“We can’t even get the wounded out of the streets, from houses and apartments today, because the shelling has not stopped,” he was quoted by Interfax news agency as saying.
In the remote regions of Kyiv, volunteer fighters in their 60s manned a checkpoint to block the Russian advance.
Andrey Goncharuk, 68, says: “In my old age, I had to carry a weapon.
On Tuesday, Russia stepped up attacks on cities, bombing Kharkiv’s central square – where at least six people are believed to have been killed – and hitting Kyiv’s main TV tower, where activists are located. Authorities say five people have died. Kyiv’s nearby Babi Yar Holocaust memorial also caught fire, but the main memorial was undamaged.
The announced talks have stoked hope, although it remains unclear what they can deliver. Ukraine’s Foreign Minister Dmytro Kuleba said that Russia’s demand had not changed and that he would not accept any ultimatum.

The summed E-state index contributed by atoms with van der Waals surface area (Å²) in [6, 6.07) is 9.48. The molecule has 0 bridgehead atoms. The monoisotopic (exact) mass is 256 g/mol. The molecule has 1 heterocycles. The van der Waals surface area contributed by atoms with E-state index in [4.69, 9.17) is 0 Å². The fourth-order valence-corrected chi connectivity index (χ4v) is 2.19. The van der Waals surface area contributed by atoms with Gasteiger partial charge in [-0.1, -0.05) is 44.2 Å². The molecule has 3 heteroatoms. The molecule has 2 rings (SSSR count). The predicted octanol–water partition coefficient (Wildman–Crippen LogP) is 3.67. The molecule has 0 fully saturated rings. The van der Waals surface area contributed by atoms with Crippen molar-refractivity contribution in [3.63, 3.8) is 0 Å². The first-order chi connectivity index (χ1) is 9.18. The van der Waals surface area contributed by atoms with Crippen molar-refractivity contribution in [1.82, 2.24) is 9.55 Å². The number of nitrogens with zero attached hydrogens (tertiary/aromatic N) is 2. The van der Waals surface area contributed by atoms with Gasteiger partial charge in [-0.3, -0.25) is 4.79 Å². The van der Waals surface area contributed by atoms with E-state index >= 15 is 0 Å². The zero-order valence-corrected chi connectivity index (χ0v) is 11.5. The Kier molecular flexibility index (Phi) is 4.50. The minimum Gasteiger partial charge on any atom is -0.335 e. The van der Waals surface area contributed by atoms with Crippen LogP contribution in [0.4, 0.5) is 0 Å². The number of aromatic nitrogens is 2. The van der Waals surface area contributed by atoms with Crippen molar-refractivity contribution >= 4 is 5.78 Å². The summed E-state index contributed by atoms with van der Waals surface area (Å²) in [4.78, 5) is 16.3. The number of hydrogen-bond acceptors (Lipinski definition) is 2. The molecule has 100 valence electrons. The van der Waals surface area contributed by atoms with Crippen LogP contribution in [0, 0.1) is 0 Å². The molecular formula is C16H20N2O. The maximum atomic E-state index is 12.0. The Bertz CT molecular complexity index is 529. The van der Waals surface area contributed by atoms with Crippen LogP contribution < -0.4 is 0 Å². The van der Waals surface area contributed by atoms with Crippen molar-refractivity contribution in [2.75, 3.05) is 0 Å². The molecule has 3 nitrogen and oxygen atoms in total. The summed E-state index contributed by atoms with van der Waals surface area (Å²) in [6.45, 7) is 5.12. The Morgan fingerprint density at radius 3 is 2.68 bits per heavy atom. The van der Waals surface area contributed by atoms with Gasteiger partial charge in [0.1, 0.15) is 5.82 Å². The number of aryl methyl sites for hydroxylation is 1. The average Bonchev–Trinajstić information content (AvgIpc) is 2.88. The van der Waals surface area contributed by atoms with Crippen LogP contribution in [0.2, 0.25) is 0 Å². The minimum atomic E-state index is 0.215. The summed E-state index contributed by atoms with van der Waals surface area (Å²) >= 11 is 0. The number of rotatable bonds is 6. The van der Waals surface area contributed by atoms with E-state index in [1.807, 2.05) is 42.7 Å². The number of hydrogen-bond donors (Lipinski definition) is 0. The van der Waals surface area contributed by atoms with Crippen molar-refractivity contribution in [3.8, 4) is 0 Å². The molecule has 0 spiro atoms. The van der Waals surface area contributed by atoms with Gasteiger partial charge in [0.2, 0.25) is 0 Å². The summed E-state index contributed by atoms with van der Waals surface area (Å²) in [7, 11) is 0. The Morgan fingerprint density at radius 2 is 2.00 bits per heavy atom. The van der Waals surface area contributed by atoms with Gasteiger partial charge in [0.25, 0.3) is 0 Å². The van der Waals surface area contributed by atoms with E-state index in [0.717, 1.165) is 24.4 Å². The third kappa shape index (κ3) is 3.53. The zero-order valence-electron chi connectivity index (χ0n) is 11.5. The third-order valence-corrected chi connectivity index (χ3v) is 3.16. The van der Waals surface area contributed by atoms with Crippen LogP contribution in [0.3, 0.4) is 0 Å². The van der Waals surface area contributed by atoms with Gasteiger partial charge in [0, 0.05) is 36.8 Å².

In other developments:
– Oil prices continued to soar, reaching $112 per barrel, the highest since 2014.
– Russia is even economically isolated when Airbus and Boeing said they would cut spare parts and technical support for the country’s airlines, a blow. Jets from Airbus and Boeing make up the bulk of Russia’s passenger fleet or fleet.
Kremlin spokesman Dmitry Peskov acknowledged global economic sanctions were unprecedented but said Moscow was prepared for any form of sanctions.
“We have experience with this. We’ve been through some crises,” he said.
Isachenkov and Litvinova reported from Moscow; Karmanau reports from Lviv, Ukraine. Edith M. Lederer and Jennifer Peltz at the United Nations; Mstyslav Chernov in Mariupol, Ukraine; Sergei Grits in Odesa, Ukraine; Robert Burns and Eric Tucker in Washington; Francesca Ebel, Josef Federman and Andrew Drake in Kyiv; and other AP journalists from around the world contributed to this report.
Follow AP’s coverage of the Ukraine crisis at https://apnews.com/hub/russia-ukraine